Grand Rapids Faces Reality of Unemployment

By KBJR News 1

June 13, 2011 Updated Jun 13, 2011 at 8:46 PM CDT

GRAND RAPIDS, MN (Northland's Newscenter)---The Iron Range is no stranger to the harsh realities unemployment brings.

Itasca County tops unemployment charts of the region while the city of Grand Rapids teeters even higher above.

Unemployment numbers in Itasca County sit at 9.6 percent, a figure that has gone down about three percent since the height of the recession yet still tops charts.

The unemployment rate in the city of Grand Rapids rests at 12.3 percent, a figure experts say is due in part to a long term decline of manufacturing and forestry related jobs.

"Since 2002, the area has lost about 600 manufacturing jobs," said Drew Digby of the Minnesota Department of Employment and Economic Development. "The other piece of it is the forestry and wood product business has fallen on tough times and there's not really an immediate answer on how you are going to replace those jobs."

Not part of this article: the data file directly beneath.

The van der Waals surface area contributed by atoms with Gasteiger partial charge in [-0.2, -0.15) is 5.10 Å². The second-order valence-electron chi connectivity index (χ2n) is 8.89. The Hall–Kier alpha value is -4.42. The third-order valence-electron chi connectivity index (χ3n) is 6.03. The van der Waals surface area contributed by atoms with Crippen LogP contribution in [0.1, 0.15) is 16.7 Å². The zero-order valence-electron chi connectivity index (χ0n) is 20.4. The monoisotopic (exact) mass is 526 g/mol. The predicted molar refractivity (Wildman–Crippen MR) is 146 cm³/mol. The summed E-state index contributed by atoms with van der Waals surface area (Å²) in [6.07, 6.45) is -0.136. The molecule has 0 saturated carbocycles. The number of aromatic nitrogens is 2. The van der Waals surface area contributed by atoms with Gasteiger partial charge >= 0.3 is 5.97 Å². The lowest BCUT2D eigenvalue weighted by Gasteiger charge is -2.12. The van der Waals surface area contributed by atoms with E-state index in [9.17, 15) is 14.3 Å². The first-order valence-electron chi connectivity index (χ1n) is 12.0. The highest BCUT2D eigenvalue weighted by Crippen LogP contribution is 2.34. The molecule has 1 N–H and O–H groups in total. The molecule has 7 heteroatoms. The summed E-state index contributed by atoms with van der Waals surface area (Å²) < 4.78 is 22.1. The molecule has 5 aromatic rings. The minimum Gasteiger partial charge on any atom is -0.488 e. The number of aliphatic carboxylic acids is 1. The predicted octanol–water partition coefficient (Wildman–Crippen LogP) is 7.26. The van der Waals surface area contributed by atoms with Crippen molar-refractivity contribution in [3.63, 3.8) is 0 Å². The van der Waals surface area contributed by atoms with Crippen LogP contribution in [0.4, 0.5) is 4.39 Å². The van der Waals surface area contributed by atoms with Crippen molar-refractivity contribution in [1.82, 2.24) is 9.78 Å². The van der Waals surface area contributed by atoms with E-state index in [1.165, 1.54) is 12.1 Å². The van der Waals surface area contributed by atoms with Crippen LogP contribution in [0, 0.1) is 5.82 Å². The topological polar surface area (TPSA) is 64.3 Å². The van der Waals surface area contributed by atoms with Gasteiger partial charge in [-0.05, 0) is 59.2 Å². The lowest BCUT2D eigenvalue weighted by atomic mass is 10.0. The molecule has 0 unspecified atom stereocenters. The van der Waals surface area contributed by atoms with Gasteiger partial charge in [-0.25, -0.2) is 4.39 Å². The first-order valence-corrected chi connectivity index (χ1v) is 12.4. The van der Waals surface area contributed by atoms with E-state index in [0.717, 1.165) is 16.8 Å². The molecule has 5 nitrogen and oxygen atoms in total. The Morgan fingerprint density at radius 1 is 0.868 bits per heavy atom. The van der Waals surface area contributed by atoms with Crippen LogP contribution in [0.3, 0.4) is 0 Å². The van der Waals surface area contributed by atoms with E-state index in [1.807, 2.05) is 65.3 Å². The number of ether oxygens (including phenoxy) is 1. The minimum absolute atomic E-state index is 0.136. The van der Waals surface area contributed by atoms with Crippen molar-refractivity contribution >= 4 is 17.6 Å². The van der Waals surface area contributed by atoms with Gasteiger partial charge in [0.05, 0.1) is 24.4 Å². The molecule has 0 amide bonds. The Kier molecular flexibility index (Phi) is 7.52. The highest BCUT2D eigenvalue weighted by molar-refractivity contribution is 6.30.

Those who have suffered job loss say the effects of uncertainties in the workforce have taken a downward spiral.

"I've been looking, there just isn't anything, said Cher Wedl, who has been unemployed for more than two years. "By loosing my job I'm losing my health insurance, it forced me to go into a retirement earlier, and take my social security earlier than I normally would have just to make ends meet."

Analysts correlate the quality of life in Itasca County directly with the high unemployment rates.

"People want to live here," Jeff Borling, Director of Itasca Business Development. If they loose their jobs, they aren't necessarily going to pick up and leave their homes. And more over, their home is usually on a lake."

The problem then, lies in matching up jobs in the places that people want to live.

"If you see an opportunity, make contact with that entity, reach out to them and be proactive," said Joe Broking, CEO of Itasca Economic Development. "What we are seeing and hearing is that the folks who are more proactive that really want to be employed are the ones that are successful versus those who are just waiting for a posting to come out in the paper and then apply like you've been able to do traditionally."

Though the answer to the unemployment problem may not be concrete or happen over night, experts are confident the job market will brighten up eventually.

"That entrepreneurial spirit will have an impact but sometimes it takes five to ten years for little ideas to grow into big ideas," said Digby. "But that's really the solution for the long term."

The unemployment rate for the state of Minnesota is at 6.6 percent.

Posted to the web: Jennifer Walch